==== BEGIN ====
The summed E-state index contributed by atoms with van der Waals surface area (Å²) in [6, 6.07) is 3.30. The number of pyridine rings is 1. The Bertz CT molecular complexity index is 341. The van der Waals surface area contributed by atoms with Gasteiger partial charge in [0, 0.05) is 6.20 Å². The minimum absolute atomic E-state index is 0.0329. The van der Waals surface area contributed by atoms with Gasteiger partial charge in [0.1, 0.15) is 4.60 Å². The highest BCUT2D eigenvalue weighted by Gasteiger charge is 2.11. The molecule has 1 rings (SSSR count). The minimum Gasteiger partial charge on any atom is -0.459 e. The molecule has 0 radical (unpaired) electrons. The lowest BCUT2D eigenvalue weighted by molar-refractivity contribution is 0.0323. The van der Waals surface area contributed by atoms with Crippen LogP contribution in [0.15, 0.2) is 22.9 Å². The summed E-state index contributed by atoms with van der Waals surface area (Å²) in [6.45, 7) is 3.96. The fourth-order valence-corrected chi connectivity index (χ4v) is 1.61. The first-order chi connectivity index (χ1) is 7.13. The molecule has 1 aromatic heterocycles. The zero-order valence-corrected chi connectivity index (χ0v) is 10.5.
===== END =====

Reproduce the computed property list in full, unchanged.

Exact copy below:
The summed E-state index contributed by atoms with van der Waals surface area (Å²) in [6, 6.07) is 3.30. The number of pyridine rings is 1. The Bertz CT molecular complexity index is 341. The van der Waals surface area contributed by atoms with Gasteiger partial charge in [0, 0.05) is 6.20 Å². The minimum absolute atomic E-state index is 0.0329. The van der Waals surface area contributed by atoms with Gasteiger partial charge in [0.1, 0.15) is 4.60 Å². The highest BCUT2D eigenvalue weighted by Gasteiger charge is 2.11. The molecule has 1 rings (SSSR count). The minimum Gasteiger partial charge on any atom is -0.459 e. The molecule has 0 radical (unpaired) electrons. The lowest BCUT2D eigenvalue weighted by molar-refractivity contribution is 0.0323. The van der Waals surface area contributed by atoms with Crippen LogP contribution in [0.15, 0.2) is 22.9 Å². The summed E-state index contributed by atoms with van der Waals surface area (Å²) in [6.45, 7) is 3.96. The fourth-order valence-corrected chi connectivity index (χ4v) is 1.61. The first-order chi connectivity index (χ1) is 7.13. The molecule has 1 aromatic heterocycles. The zero-order valence-corrected chi connectivity index (χ0v) is 10.5.